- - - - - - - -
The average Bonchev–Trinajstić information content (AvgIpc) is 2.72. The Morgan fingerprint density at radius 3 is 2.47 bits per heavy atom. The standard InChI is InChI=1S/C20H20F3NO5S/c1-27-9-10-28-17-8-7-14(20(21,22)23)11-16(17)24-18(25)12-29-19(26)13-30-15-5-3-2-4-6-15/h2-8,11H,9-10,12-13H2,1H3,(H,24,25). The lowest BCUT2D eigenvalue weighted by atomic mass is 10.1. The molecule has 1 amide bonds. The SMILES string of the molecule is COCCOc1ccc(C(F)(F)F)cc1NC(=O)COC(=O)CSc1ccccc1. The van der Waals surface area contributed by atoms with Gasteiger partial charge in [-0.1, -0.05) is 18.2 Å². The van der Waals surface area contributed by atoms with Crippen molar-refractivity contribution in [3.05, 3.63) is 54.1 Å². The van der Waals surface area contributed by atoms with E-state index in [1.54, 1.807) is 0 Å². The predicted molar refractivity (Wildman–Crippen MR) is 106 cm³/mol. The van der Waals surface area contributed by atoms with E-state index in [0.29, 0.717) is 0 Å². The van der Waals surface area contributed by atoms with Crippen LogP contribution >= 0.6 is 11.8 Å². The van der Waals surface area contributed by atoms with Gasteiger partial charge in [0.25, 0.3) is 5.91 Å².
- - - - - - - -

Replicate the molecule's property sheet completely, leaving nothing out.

The average Bonchev–Trinajstić information content (AvgIpc) is 2.72. The Morgan fingerprint density at radius 3 is 2.47 bits per heavy atom. The standard InChI is InChI=1S/C20H20F3NO5S/c1-27-9-10-28-17-8-7-14(20(21,22)23)11-16(17)24-18(25)12-29-19(26)13-30-15-5-3-2-4-6-15/h2-8,11H,9-10,12-13H2,1H3,(H,24,25). The lowest BCUT2D eigenvalue weighted by atomic mass is 10.1. The molecule has 1 amide bonds. The SMILES string of the molecule is COCCOc1ccc(C(F)(F)F)cc1NC(=O)COC(=O)CSc1ccccc1. The van der Waals surface area contributed by atoms with Gasteiger partial charge in [-0.1, -0.05) is 18.2 Å². The van der Waals surface area contributed by atoms with Crippen molar-refractivity contribution in [3.05, 3.63) is 54.1 Å². The van der Waals surface area contributed by atoms with E-state index in [1.54, 1.807) is 0 Å². The predicted molar refractivity (Wildman–Crippen MR) is 106 cm³/mol. The van der Waals surface area contributed by atoms with E-state index in [0.29, 0.717) is 0 Å². The van der Waals surface area contributed by atoms with Crippen LogP contribution >= 0.6 is 11.8 Å². The van der Waals surface area contributed by atoms with Gasteiger partial charge in [0.25, 0.3) is 5.91 Å².